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UK promises not to lecture India

UK Prime Minister Boris Johnson has announced that relations between Moscow and New Delhi will be one of the key topics up for discussion during his two-day visit to India to meet with his counterpart Narendra Modi.

The UK has been trying to persuade India to reconsider its close ties to Russia in light of the military conflict in Ukraine. New Delhi has so far refused to condemn Moscow for attacking its neighbor.

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However, Johnson will apparently refrain from trying to “lecture” Modi during his visit, according to the PM’s spokesperson. 

“The UK would not seek to lecture other democratically elected governments on what course of action was best for them. Rather we would look to offer new opportunities which benefited both the people of UK and India,” said Boris Johnson’s spokesperson Max Blain on Tuesday, ahead of the PM’s visit to India.

Blain added that Britain would “work with other countries to provide alternative options for defense procurement and energy for India to diversify its supply chains away from Russia.”

Meanwhile, Indian importers have recently announced plans to increase purchases of Russian crude oil and coal at a discount as Indian coal stockpiles have been experiencing shortages and Moscow’s prices have proven to be much lower than those of Australian and South African coal.

Nevertheless, Johnson insists that both India and the UK should also work to decrease their dependence on foreign energy imports, and suggested the two countries work together to achieve that goal, adding that there are many opportunities for London and New Delhi to increase cooperation in defense and security.

Johnson is also set to discuss trade agreements with the Indian side, which will include cooperation across industries such as technology, software engineering, healthcare and joint satellite launches, with potential deals reportedly worth £1bn ($1.3bn) to the British economy, and promising 11,000 jobs in the UK as a result. The UK also hopes to strike a post-Brexit free trade agreement with India, hoping to sign it “by the autumn,” according to Johnson.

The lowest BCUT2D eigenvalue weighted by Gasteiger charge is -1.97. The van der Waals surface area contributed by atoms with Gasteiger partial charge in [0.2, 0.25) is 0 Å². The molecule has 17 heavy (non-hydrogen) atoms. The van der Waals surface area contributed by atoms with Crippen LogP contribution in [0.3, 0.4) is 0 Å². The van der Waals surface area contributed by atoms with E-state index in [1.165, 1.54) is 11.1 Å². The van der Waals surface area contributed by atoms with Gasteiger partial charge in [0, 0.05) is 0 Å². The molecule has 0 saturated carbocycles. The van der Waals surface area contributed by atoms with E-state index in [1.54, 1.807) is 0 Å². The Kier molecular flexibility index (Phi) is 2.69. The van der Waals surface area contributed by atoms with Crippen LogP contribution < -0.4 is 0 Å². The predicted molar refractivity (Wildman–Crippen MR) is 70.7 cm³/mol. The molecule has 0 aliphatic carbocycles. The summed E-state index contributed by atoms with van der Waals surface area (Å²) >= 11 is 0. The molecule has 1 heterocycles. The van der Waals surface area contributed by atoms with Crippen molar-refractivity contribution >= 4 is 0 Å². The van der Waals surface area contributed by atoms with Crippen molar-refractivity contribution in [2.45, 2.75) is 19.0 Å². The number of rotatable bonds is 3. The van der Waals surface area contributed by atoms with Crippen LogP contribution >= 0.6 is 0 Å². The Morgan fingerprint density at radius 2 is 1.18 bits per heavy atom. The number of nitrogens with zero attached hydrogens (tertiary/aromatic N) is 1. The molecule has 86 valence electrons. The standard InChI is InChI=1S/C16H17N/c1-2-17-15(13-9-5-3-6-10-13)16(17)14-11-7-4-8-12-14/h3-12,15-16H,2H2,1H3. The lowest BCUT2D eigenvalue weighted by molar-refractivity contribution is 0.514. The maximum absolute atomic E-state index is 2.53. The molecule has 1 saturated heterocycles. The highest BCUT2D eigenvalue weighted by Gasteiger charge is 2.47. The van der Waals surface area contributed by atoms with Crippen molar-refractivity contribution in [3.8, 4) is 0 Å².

Although India has called for an end to violence in Ukraine, it has refrained from outright condemning Moscow and has chosen instead to focus on stabilizing its economic ties with Russia.

“We have an established economic relationship with Russia. Given the current circumstance post development in Ukraine, I think there is an effort by both sides to ensure that this economic relationship remains stable,” said Indian foreign ministry spokesperson Arindam Bagchi earlier this month.

Russia and India have also reportedly been working to create a new transaction mechanism for bilateral trade, which would allow for settlements in national currencies, rubles and rupees. After western countries cut off Russian banks from the SWIFT financial messaging network. Reports have claimed that Moscow and New Delhi may opt for adopting the Russian Financial Message Transfer System (SPFS) for bilateral trade, which would further deepen economic ties between the two countries.

According to analysts, a rupee-ruble trade mechanism is key to continued trade growth between the two countries, as India’s economy needs Russian energy and commodities to grow and Russia needs the huge Indian market to offset the impact of Western sanctions.

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